I remember watching the news the day Alec Baldwin was kicked off an American Airlines flight after refusing to turn off his iPad and wondering if this would be the end of a very good run for Baldwin’s appearances in commercials. It had all the right factors to erupt – public meltdown, viral media sharing, and corporate posturing. Instead, Baldwin parlayed potential fiasco to his favor, almost immediately integrating the incident into a Saturday Night Live comedy spoof instead of avoiding the subject. While the rest of us will likely never face the level of scrutiny directed at celebrities and national brands, how we handle our good news, bad news and every day interactions with the public is just as important. And while knowing how to create engaging content is definitely important, there are several ways that we can still harm that public relationship despite creating killer content. Here are a few:
Create Unnecessary Barriers
We all know that building up a database of interested contacts is useful, but is it really more important that engaging the stranger who happens across our content and may want to interact but moves on when asked to log in? Seriously, if you want to stagnate growth, just add a log-in requiring personal information from your viewer. Whether it is to access surveys, videos, or other content, if you want feedback, get feedback – not email addresses.
Charge Potential Clients To See Your App
If you’ve created a mobile app as part of your overall marketing strategy, do you really want to put a $.99 barrier between you and a potential client or between your current clients and the content you’ve created to build loyalty to your brand? There are always places to monetize, but charging to download your app shouldn’t be one of them. Now if you’ve created the next Angry Birds, then by all means, charge. But if your app is to promote your business and give customers fingertip access to your services, products and to you, don’t think of your app as a product, because it’s not. It’s marketing, and it’s really good marketing when you do it right. You are not going to get rich $.99 a download, but if you want to try, it’s the perfect way to limit your audience.
Shut Down Complaints
When a company I follow recently had some technical difficulties, their clients were understandably angry and frustrated. And while they issued all of the appropriate apologies and explanations of working hard to resolve the issues, they also shut down any sign of public comment through their social media. None of us as business owners like to read angry or critical comments when we’re working so hard to build a reputation of quality and value, but if we pretend that nothing is going wrong, we’ll alienate those who might have been willing to forgive and forget once the debacle is past. Consumers want to know their favorite brands will hear them when they’re unhappy. If you want to help your customers make the decision to leave, all you need to do is shut them up when they’re telling you why they’re unhappy. Otherwise, follow the Three A’s: Acknowledge, address, and accept the issue.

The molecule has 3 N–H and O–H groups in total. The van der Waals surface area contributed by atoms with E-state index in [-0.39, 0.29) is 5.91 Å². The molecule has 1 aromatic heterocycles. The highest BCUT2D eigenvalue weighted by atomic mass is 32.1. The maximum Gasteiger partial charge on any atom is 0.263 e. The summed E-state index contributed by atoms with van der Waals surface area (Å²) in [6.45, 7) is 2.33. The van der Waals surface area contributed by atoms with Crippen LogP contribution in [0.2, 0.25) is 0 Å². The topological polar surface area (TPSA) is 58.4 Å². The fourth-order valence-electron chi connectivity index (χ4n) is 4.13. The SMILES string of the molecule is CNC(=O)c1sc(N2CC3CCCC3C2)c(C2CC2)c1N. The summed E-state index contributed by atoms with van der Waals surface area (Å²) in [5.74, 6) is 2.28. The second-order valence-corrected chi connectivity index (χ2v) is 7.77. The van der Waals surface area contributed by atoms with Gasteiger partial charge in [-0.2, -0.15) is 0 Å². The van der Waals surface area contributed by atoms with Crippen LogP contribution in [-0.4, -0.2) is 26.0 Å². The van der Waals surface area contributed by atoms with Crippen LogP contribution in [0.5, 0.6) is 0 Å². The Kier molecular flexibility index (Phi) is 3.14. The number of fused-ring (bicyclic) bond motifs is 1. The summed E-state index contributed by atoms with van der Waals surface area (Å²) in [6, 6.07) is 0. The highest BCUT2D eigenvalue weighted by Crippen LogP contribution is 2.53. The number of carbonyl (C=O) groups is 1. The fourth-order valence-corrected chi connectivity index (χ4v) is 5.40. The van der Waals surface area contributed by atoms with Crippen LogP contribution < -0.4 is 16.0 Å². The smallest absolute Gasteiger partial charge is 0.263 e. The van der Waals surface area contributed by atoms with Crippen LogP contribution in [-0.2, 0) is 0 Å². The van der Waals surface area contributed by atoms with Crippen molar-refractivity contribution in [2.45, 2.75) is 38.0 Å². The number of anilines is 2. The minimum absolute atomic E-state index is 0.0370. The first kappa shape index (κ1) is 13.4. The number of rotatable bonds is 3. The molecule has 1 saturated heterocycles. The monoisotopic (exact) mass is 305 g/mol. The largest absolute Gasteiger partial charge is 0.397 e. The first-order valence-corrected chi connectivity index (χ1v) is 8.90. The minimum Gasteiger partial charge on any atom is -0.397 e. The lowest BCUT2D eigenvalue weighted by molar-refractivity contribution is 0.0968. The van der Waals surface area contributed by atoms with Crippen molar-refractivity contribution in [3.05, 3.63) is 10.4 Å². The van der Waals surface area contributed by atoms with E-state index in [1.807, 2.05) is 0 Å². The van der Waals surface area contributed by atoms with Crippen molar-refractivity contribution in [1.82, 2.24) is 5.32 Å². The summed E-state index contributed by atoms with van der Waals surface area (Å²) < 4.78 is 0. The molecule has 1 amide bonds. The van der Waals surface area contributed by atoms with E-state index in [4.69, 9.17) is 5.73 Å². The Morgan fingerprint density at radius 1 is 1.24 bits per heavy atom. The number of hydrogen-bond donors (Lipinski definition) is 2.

If Some Is Good, More Must Be Better
Through a glitch in a third-party app, one of my favorite sites, VentureBeat, recently posted seventy-one new stories at once onto my Facebook feed. Usually, that would be a recipe for disaster, but because their team is reliably judicious in the relevancy and amount of news shared with their fans, the brand managed to get past the snafu without losing fans. In fact they gained a few. But under normal circumstances, if you over-share with your audience, you’ll find you have less audience tuning in to your posts. If you’re a news agency, you can get away with numerous posts each day. But if you’re not a news agency, don’t think the same rule applies to you. Once or twice a day is about all anyone wants to hear from you. Unless, of course, you’re wanting to lose audience.
Build It So They’ll Come – And Then Neglect Them
If you spend the time and money to create a mobile and social presence for your company, isn’t it worth nurturing what you’ve invested in? Do you really want to be like the couple in the restaurant that doesn’t say a word to each other? Engage your audience; after all, they’ve signed up to have you engage with them. Send relevant new notices through your app at regular intervals – not spam, but information about upcoming events, new products, special offers – these are not considered spam by your audience but useful information right where they want it. Post regularly to your social media accounts – and make sure the posts aren’t all announcements about your company. Share industry news, ask questions of your readers. Don’t take yourself so seriously – have a little fun. Let your audience know you’re not stodgy and boring. Oh, and if all else fails, you can always post series of photos of cute kittens.